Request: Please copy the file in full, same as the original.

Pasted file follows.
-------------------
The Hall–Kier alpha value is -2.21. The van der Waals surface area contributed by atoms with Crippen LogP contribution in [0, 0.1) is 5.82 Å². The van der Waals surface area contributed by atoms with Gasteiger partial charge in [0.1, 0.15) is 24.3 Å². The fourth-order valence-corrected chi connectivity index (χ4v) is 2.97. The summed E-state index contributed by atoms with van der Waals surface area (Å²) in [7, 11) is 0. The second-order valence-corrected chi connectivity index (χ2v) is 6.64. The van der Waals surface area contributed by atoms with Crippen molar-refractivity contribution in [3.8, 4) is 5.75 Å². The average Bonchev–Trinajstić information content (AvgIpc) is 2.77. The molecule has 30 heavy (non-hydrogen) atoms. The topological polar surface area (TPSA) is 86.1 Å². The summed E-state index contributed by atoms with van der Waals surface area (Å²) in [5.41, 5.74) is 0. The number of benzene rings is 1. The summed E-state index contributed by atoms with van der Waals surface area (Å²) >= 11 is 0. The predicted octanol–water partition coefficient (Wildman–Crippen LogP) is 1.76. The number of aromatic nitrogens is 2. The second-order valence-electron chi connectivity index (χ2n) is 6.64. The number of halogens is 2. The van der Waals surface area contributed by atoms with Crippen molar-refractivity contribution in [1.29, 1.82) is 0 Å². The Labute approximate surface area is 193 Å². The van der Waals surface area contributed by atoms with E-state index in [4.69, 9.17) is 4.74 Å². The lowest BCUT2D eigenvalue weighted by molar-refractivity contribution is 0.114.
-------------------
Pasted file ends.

The Hall–Kier alpha value is -2.21. The van der Waals surface area contributed by atoms with Crippen LogP contribution in [0, 0.1) is 5.82 Å². The van der Waals surface area contributed by atoms with Gasteiger partial charge in [0.1, 0.15) is 24.3 Å². The fourth-order valence-corrected chi connectivity index (χ4v) is 2.97. The summed E-state index contributed by atoms with van der Waals surface area (Å²) in [7, 11) is 0. The second-order valence-corrected chi connectivity index (χ2v) is 6.64. The van der Waals surface area contributed by atoms with Crippen molar-refractivity contribution in [3.8, 4) is 5.75 Å². The average Bonchev–Trinajstić information content (AvgIpc) is 2.77. The molecule has 30 heavy (non-hydrogen) atoms. The topological polar surface area (TPSA) is 86.1 Å². The summed E-state index contributed by atoms with van der Waals surface area (Å²) in [5.41, 5.74) is 0. The number of benzene rings is 1. The summed E-state index contributed by atoms with van der Waals surface area (Å²) >= 11 is 0. The predicted octanol–water partition coefficient (Wildman–Crippen LogP) is 1.76. The number of aromatic nitrogens is 2. The second-order valence-electron chi connectivity index (χ2n) is 6.64. The number of halogens is 2. The van der Waals surface area contributed by atoms with Crippen molar-refractivity contribution in [1.29, 1.82) is 0 Å². The Labute approximate surface area is 193 Å². The van der Waals surface area contributed by atoms with E-state index in [4.69, 9.17) is 4.74 Å². The lowest BCUT2D eigenvalue weighted by molar-refractivity contribution is 0.114.